In Belverus, the capital city of Nemedia, the ambitious aristocrat Lord Albanus dabbled in sorcery in the hopes of usurping the throne of King Garian of Nemedia. To Belverus came Conan, seeking a patron with money to enable him to hire his own free company of mercenaries so that he might put to use as a sellsword what he had learned serving in the army of Turan. Albanus gave a magical sword to a confederate, Lord Melius, who went mad and attacked and killed many people in the streets of Belverus until he was killed like a mad dog. As he picked up the ensorcelled sword, Conan was accosted by Hordo, a one-eyed thief and smuggler whom he had preveiously known as the bandit Karela’s lieutenant. Conan sold the magical sword for a grand sum of gold, hired his own free company with the proceeds, and taught his men mounted archery to transform them into light cavalry in the potent Turani style. Then he persuaded King Garian to hire his company to help defend Nemedia. But Lord Albanus had made an enchanted golem of clay and through his illusory sorcery given it the exact appearance of the Nemedian king. Then Albanus secretly imprisoned the king, substituted his golem, and framed Conan for regicide. Conan escaped the Nemedian headsman’s axe and rescued the king, who promptly shuffled Albanus off to the fate that the Nemedian sorcerer had originally arranged for the Cimmerian. Conan next brought his free company to Ianthe, the capital city of the Kingdom of Ophir. There the Lady Synelle, a platinum-blond-haired Ophirean nobelwoman and sorceress, wished to bring to life the demon-god Al’Kirr. Conan bought a statuette of this demon-god and soon found that various parties were trying to steal it from him. He and his company took service under Synelle, not knowing her plans. Then the bandit Karela, the Red Hawk, reappeared and, as usual, tried to murder Conan. Synelle hired Karela to steal the statuette, which the witch needed to unleash her sorcery and summon the demon. She also planned to sacrifice Karela as apart of the same ritual. When Conan discovered the plot, he prevented Karela’s sacrifice and slew Synelle and her demon-god. For the Cimmerian, killing crazed wielders of the arcane and their pet demons was becoming a virtual career. Conan moved on to the coastal realm of Argos; but since that kingdom was at peace, there were few jobs for a band of skilled mercenaries. A misunderstanding with the law compelled Conan to leave his band of mercenaries behind and to leap to the deck of a ship as it left the pier in the Argossean port city of Messantia. This was the merchant galley Argus, bound for the lush, jungled coasts of the southern nation of Kush. Conan the Corsair A major new epoch in Conan’s life was about to begin. The Argus was taken during its journey by Belit, the Shemite captain of the pirate galley Tigress, whose ruthless Black Corsairs had made her mistress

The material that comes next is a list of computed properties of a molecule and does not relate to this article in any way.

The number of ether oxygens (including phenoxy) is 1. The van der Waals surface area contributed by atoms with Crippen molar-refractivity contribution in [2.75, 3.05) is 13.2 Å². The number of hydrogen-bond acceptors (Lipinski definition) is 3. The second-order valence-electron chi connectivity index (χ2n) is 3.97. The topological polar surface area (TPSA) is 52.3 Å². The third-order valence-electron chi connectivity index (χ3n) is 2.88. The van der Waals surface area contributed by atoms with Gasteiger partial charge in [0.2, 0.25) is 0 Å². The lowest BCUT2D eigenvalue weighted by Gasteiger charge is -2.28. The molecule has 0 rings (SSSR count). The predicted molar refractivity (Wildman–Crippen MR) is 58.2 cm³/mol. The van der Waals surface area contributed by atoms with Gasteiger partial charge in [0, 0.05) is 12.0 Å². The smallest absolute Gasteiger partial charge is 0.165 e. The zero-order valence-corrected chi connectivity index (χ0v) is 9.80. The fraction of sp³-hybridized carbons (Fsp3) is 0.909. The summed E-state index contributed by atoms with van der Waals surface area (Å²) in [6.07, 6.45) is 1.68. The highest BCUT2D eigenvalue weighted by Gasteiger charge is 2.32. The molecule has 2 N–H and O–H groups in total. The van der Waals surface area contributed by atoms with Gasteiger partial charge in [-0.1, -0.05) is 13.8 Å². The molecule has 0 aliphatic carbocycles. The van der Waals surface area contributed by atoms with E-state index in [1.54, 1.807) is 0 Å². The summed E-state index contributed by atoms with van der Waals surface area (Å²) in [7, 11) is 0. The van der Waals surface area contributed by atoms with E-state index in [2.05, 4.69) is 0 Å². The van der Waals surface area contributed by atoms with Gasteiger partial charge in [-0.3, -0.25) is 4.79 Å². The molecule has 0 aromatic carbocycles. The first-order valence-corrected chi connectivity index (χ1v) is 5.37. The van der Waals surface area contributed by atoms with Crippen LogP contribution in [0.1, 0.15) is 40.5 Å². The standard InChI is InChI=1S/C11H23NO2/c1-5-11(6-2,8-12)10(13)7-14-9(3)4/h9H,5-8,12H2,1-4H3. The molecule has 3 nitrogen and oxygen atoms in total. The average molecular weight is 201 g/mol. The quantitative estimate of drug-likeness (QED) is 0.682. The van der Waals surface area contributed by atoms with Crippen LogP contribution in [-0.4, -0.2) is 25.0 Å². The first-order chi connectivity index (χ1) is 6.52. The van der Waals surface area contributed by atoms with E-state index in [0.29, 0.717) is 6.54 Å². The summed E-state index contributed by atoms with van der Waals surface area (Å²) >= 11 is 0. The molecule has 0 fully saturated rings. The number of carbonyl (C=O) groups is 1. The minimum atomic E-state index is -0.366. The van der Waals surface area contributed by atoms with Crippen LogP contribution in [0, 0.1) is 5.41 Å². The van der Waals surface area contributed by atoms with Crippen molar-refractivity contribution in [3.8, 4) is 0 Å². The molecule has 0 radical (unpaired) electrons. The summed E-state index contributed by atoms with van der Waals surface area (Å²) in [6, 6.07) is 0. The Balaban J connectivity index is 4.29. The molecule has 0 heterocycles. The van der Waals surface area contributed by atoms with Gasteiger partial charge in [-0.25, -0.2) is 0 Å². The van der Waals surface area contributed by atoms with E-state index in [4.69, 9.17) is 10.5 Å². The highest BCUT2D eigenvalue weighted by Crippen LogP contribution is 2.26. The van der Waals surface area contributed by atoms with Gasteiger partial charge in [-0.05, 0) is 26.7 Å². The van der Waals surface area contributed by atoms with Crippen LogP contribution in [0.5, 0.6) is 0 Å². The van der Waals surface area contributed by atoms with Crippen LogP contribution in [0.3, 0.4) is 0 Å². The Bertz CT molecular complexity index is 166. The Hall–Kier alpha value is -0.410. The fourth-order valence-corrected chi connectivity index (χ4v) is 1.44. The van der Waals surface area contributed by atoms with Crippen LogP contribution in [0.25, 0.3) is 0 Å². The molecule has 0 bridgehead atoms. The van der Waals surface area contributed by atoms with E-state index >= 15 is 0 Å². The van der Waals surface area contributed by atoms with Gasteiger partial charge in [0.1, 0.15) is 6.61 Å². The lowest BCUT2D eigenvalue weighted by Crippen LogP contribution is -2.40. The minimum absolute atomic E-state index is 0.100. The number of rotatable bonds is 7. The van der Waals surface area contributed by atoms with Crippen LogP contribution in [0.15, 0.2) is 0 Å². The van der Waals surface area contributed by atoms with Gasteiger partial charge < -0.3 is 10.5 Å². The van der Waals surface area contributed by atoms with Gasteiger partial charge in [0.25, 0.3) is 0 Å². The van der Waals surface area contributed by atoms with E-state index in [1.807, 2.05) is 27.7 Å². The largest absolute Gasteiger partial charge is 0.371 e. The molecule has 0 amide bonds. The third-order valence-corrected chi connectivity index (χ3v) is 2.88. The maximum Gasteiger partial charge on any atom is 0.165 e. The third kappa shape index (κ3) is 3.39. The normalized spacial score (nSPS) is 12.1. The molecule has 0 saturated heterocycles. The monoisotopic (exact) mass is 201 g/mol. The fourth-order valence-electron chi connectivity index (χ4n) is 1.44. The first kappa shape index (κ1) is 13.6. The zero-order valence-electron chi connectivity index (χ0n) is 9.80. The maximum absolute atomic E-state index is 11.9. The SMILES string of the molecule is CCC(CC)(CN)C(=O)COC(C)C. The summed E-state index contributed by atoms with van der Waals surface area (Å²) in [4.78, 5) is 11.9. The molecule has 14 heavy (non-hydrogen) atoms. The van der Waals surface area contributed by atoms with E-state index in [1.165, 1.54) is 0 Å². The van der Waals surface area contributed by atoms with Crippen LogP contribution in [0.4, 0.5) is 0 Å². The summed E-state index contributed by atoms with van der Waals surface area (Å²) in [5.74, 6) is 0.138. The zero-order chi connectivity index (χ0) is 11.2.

of the Kushite littoral. Conan’s strength and charisma soon won him both a place in Captain Belit’s bed and a partnership in her bloody trade of piracy. Years before, Belit, the daughter of a wealthy Shemite trader, had been abducted with her brother Jehanan by Stygian slavers. Now she asked her lover Conan to try to rescue the youth from the forboding desert kingdom of Stygia. The barbarian slipped into Khemi, the largest Stygian seaport, and was promptly captured by the Stygians (who did not allow foreigners to wander freely around their cities), but escaped to the eastern end of Stygia, the province of Taia, where a revolt against Stygian oppression and the dark demands of the ruling Cult of Set had long been brewing. Conan was unable to find Jehanan, who had been sacrificed to Set long before. Then Conan watched as Stygian sorcerers connected to the Cult of Set and the mage Thoth-Amon’s Black Circle ruthlessly put down the Taian rebellion using summoned demons and undead. It would not be Conan’s last encounter with foul Stygian magic. Conan and Captain Belit resumed their piratical careers, preying mainly on Stygian vessels as the beautiful Shemite pirate sought vengeance against the sons of the Styx for their crimes against her family. Then an ill fate took them up the black Zarkheba River deep in the heart of the southern Black Kingdoms to the lost city of an ancient winged avian race where Belit lost her life to the ruin’s savage inhabitants. As Belit’s burning funeral ship—the war galley Tigress—slowly wandered out to the ocean, a downhearted Conan turned his back on the seafaring life, which he would not pursue again for years. Conan, having lost the entire crew of the Tigress in the ruins, plunged inland and joined the warlike Bamulas, a black tribe whose power swiftly grew under his leadership after he killed their previous chieftain in a battle of martial skill. Conan the Wanderer The chief of a neighboring tribe, the Bakalahs, planned a treacherous attack on a third tribe and invited Conan and his Bamulas to take part in the sack and massacre. Conan accepted but, learning that an Ophirean girl, Livia, was held captive in Bakalah territory, he betrayed the Bakalahs during their raid on the third tribe and turned against them. Livia ran off during the slaughter and wandered into a mysterious valley, where only Conan’s timely arrival saved her from being sacrificed to yet another demonic creature that seemed to prey on humanity. Before Conan could build his own empire in the Black Kingdoms he was thwarted by a succession of natural catastrophes as well as by the intrigues of hostile Bamulas who resented that their tribe was now ruled by a pale-skinned Northerner. Forced to flee from his adopted tribe, Conan headed north, back towards the more well-known regions of Hyboria. After a narrow escape from pursuing lions on the veldt,